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FM Logistic India looks to set up intra-city warehousing units in Mumbai, Delhi and Bengaluru

The company is in discussion with a closed mill owner in Mumbai, while exploring the possibility of such projects in Delhi and Bengaluru

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Pune-based FM Logistic India is looking to set up intra-city warehousing units across Mumbai, Delhi and Bengaluru, including by converting some abandoned mills into such facilities, amid an increasing demand for quick deliveries by online customers.

The company is in discussion with a closed mill owner in Mumbai, while exploring the possibility of such projects in Delhi and Bengaluru.However, along with this, FM Logistic is also open to set up completely new intra-city warehousing facilities as well, says Alexandre Amine Soufiani, Managing Director, FM Logistic India

The French 3PL (third-party logistics) player made a foray into the domestic market after acquiring Pune-based warehousing firm Spear Logistics in 2016.

In the post-COVID-19 scenario, having an intra-city warehousing facility is a must to be able to deliver the goods to the end-customer within hours of placement of an order. But, the land in the cities is costly, Soufiani said.

"We are scouting for warehousing facilities inside the cities of Mumbai and Delhi to either build new multi-story warehouses, which is a new concept, or to refurbish abandoned cotton mills in Mumbai within the city," he added.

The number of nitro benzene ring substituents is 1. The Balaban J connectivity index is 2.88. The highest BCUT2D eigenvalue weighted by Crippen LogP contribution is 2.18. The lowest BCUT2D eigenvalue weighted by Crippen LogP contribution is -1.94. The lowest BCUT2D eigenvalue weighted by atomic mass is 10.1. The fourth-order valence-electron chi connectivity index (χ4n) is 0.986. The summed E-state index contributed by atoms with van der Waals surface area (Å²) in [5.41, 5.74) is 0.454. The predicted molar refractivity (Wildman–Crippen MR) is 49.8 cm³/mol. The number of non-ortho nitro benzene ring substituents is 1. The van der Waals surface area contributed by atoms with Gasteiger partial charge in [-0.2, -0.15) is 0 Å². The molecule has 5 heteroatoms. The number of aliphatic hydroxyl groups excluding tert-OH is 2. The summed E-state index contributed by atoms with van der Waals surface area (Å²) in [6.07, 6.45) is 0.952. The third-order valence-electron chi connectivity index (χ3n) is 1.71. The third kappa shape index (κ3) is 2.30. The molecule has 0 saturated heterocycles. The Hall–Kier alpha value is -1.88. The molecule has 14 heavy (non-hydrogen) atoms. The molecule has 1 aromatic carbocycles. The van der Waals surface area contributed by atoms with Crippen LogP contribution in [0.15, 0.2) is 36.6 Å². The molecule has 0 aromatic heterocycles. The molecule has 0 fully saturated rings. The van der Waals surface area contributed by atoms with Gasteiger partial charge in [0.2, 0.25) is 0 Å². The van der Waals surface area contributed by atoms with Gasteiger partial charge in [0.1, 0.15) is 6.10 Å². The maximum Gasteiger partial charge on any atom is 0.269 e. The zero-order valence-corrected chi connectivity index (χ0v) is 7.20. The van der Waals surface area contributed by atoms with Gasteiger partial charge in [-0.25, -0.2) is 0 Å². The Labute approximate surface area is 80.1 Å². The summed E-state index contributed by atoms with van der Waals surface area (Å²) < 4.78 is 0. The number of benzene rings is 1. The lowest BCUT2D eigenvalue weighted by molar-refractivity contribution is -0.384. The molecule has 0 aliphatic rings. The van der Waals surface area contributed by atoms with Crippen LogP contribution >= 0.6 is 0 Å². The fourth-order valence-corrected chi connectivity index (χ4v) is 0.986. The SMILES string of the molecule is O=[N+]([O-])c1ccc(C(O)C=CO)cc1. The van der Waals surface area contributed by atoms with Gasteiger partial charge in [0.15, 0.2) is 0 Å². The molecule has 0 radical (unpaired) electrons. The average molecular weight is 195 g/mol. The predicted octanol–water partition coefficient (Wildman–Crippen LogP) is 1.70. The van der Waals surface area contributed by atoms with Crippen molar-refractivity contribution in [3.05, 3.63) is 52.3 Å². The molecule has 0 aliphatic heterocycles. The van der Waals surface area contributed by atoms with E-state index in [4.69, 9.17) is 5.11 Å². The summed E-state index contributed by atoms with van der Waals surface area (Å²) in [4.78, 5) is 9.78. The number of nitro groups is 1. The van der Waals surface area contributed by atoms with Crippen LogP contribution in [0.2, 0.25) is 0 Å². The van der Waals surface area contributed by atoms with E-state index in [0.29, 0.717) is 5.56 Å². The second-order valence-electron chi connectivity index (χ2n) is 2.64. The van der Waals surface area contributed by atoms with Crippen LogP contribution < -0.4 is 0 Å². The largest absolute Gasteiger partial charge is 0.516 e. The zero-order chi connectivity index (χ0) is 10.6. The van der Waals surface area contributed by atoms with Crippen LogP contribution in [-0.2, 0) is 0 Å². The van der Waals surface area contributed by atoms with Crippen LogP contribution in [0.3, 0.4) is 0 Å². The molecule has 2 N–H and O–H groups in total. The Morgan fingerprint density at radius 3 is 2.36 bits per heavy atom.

He said he has to partner with e-commerce and other omni-channel retail companies and offer them multi-customer facilities with intra-city warehouses.

FM Logistic India has presence in over 90 locations, and it provides warehousing and distribution logistics services for the FMCG, retail, automotive, e-commerce, engineering, telecom, pharma and other sectors.

Soufiani said Mumbai has many closed mills and the company was thinking of partnering with owners of those mills and transforming them into intra-city warehousing.

"In Mumbai, we are in talks with one of the mill owners, we are carrying out due diligence and looking at how we can make it safety-compliant, as we do not want to compromise on the safety aspects at all," he said.

Soufiani said there are two models, one is to take on lease a closed mill land or a sick factory unit, refurbish them with all safety measures like fire alarms and proper exit gates and use them as intra-city warehouses. The second model is to build from scratch vertically instead of horizontally to deal with the issue of land, which is both scarce and expensive.

"Besides requiring less land, a vertical warehousing facility for less gives the possibility of separation between the different customers and also has the advantage for the cold storage for pharma," he added.

FM Logistic India reported over 15 per cent growth in revenue in the financial year 2019-20, despite slowdown in the automotive sector as well as economy in general. Last year, the company announced setting up of a 31-acre multi-client logistics facility at Jhajjar in Haryana at an investment of USD 30 million.

This project is part of the company's plans to invest USD 150 million over the next five years in setting up warehouses in India, announced in March last year.


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